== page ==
The votes are in! Before I give you the results, I want to thank all of you for casting your ballet. I don’t know the last time a subject matter brought in so many responses.
A quick and abbreviated version of what the story was about:
Jacob, a high school boy with dyslexia was not allowed to play sports on the school teams because of his poor grades. However, Jacob spent more time studying than all the other kids. His parents spent thousands of dollars to get him extra help with professional tutors. And, on top of all this, he was loved by his coaches and teammates. He was a coaches delight… great teammate, great sportsmanship, great work ethic, extremely coachable, very responsible and reliable. He was the full package; the kid every coach wants on his team. His attitude was so powerfully influential on the team, as he was that role model that all the kids looked up to and appreciated.
Being involved with sports gave him hope in his world where feeling “dumb” can take away all the joys of life. Sports and all it offers gave him confidence and the desire to dream about his future.
But, it was all taken away from him because of his learning disability.
I want to express my heart-felt appreciation to all of you who wrote in sharing your stories of your journeys through life with kids who have added challenges. For those of us who haven’t fully lived in that world, we can only imagine how hard it must be to try to keep your child connected in all these different aspects of life.
I heard stories of parents with kids with learning disabilities as well as physical disabilities. I heard stories that broke my heart, realizing that “the system” created more of a problem in the social, mental, and physical development of your child. For that I am really sad and so sorry.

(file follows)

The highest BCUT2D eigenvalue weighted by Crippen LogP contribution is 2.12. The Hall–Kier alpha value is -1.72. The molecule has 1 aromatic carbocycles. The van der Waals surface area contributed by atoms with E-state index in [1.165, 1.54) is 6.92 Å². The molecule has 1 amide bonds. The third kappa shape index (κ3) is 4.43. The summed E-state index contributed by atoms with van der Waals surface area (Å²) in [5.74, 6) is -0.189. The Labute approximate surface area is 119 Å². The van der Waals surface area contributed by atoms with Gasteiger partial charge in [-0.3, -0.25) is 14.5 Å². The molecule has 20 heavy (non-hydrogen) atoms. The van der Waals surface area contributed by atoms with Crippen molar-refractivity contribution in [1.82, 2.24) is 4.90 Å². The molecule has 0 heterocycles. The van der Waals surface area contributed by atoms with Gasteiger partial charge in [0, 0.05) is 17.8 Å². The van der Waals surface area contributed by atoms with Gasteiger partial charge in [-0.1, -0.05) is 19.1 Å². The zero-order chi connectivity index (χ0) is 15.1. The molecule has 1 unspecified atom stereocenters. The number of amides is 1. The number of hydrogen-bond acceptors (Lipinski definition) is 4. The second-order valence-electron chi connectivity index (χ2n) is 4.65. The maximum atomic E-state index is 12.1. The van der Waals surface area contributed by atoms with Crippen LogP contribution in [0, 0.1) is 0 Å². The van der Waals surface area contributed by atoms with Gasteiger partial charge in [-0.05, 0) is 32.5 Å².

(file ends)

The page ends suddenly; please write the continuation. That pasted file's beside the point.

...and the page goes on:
I also heard stories of kids who were given the chance to play sports even with learning or physical disabilities, and because of this gift that was given to them, they gained confidence in themselves and many went on to have exciting and fulfilling careers after high school. It was the opportunities given to them to experience relationships, discipline, hard times, times of celebration, and physical development all because of what sports can give.
So the question that I asked was: should we find a way, change the system, bend the rules so that kids like Jacob can play sports? (Sports are not the only extracurricular activity that is valuable for these kids as there are plenty of after school activities that are beneficial as well.)
Ø Yes, we should give these kids the opportunity… 86%
Ø No, rules are rules and they need to be enforced…. 14%
My opinion? Put me in with the 86%!
Give these kids a chance. The education process is more than grades on a report card. It is all about equipping our kids for their future. If we have to find a way to help kids find success and hope and make possible the desire to dream, then that is what we do.
I have the opportunity to coach thousands of kids through club basketball, camps and clinics, and work with lots of learning and physically disabled kids. I see the value of sports not for the sake of winning games, or taking home the trophy, but for all the extras that come with it.
If sports can be used to encourage these kids to dream and have hope in an otherwise potentially dark world, then that’s what we need to do.
I am proud to be one of the 86%
If you have comments or questions for Tom Kuyper, you can email him at: firstname.lastname@example.org.